​Continued from previous page.

Ankylosing spondylitis tends to begin between the ages of 20 to 40 and both males and females are equally at risk.

Causes and risk factors for ankylosing spondylitis

The exact cause of ankylosing spondylitis is unknown. However, there is evidence of a genetic factor – the gene HLA-B27 – associated with the disease. People with this gene are thought to be at higher risk of developing ankylosing spondylitis. A child has a 15 per cent chance of developing the disease if a parent has it.

In the past, it was thought that males were more likely to develop the disease than females, however, recent data shows that females are equally at risk. At SGH, our data shows that females account for more than 30 per cent of all patients with ankylosing spondylitis.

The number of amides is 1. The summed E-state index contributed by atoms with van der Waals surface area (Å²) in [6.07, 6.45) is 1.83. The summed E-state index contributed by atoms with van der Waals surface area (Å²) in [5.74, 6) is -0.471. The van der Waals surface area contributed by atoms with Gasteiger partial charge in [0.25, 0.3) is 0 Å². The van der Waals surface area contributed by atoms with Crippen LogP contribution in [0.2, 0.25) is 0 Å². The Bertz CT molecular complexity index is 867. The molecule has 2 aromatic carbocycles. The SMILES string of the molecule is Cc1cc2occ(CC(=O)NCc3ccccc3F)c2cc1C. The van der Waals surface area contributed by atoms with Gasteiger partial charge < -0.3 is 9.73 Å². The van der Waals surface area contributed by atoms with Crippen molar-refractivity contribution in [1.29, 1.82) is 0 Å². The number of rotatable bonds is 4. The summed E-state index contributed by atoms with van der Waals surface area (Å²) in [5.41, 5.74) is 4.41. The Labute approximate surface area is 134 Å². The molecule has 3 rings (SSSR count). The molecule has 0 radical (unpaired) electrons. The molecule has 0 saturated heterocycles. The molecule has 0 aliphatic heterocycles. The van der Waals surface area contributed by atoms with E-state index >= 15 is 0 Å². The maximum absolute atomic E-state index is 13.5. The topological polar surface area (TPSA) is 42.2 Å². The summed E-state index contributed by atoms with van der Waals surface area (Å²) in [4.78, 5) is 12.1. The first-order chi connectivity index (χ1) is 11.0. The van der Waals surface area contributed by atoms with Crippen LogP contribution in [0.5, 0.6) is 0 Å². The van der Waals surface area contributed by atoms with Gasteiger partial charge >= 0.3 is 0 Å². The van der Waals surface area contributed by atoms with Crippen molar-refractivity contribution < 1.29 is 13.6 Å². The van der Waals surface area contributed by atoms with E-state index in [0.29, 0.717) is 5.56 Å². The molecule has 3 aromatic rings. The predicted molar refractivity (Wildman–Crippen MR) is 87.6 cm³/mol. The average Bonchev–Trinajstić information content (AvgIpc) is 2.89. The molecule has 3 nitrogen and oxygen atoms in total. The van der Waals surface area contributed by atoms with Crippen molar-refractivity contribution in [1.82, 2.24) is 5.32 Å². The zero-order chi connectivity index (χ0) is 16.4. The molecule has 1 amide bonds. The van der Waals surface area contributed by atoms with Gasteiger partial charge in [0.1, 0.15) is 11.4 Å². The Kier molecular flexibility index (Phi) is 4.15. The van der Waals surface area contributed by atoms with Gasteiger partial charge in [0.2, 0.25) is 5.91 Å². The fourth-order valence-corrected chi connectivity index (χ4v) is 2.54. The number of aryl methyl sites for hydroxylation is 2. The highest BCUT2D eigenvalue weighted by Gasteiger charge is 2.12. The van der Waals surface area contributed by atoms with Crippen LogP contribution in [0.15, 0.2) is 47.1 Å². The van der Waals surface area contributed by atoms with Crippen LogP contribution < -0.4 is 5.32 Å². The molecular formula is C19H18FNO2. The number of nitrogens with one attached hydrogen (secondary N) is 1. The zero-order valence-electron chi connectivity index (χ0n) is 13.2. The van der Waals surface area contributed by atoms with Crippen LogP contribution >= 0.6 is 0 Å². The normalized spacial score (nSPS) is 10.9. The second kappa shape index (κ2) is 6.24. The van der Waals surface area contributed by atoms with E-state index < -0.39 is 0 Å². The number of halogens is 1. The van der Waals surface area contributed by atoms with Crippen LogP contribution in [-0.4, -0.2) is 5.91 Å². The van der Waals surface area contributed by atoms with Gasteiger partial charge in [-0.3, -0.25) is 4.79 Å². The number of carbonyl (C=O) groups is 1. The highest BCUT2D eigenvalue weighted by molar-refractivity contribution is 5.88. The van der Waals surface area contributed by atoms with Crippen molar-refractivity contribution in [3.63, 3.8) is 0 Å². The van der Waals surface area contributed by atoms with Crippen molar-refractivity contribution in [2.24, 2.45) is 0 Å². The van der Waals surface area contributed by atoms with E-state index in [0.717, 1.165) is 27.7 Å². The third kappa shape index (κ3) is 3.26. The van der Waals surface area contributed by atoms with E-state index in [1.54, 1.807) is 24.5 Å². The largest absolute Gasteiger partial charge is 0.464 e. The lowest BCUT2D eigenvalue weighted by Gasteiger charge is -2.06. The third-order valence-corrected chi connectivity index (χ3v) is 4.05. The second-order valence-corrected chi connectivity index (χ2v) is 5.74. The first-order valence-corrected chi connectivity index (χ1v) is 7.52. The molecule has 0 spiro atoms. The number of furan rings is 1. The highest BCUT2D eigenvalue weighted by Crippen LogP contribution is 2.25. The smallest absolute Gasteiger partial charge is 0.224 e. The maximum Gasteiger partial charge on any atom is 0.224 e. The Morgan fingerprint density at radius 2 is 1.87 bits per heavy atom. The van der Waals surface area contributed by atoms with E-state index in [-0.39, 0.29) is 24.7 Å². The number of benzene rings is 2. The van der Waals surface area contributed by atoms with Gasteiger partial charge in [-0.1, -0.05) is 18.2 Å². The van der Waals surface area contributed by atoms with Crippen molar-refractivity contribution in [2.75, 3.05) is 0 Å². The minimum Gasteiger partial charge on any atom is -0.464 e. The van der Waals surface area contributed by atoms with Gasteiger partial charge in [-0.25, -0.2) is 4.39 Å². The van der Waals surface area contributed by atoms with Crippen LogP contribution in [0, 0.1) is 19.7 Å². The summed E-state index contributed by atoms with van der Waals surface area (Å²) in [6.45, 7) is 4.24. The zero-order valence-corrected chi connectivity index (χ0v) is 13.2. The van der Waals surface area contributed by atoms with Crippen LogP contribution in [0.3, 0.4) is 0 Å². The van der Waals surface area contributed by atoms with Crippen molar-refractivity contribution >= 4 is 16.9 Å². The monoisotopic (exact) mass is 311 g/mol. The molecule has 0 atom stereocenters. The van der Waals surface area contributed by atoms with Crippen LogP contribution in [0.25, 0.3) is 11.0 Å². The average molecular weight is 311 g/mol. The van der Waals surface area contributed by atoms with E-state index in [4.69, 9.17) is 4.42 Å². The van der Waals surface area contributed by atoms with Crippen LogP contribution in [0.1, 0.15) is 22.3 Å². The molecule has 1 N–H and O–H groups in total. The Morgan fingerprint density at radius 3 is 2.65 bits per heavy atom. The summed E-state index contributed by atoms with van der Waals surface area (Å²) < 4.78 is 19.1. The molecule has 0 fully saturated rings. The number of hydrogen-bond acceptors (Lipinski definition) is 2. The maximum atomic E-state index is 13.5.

DIAGNOSING ankylosing spondylitis

The diagnosis of ankylosing spondylitis is based on the patient’s symptoms, imaging tests, an examination of the spine and family history.

“There is no cure for ankylosing spondylitis but early diagnosis and treatment can reduce the progression of the disease. The challenge is in diagnosing the condition early, as our record shows that on average, patients are only diagnosed with this condition 5 years after the onset of symptoms. A lot of patients suffer from the pain and stiffness during the most productive years of their lives, affecting their work and studies, but early treatment can change that,” says Dr Lui Nai Lee, Visiting Consultant at the Department of Rheumatology and Immunology and the Autoimmunity and Rheumatology Centre, Singapore General Hospital (SGH), a member of the SingHealth group.

Early treatment of the condition can reduce the rate of disease progression and help prevent the severe, long-term consequences of this inflammatory condition, such as a twisted or severely hunched back, blindness and heart problems. It can also help improve work productivity in patients with this condition.

Read on to learn about ankylosing spondylitis treatment.

Ref. S13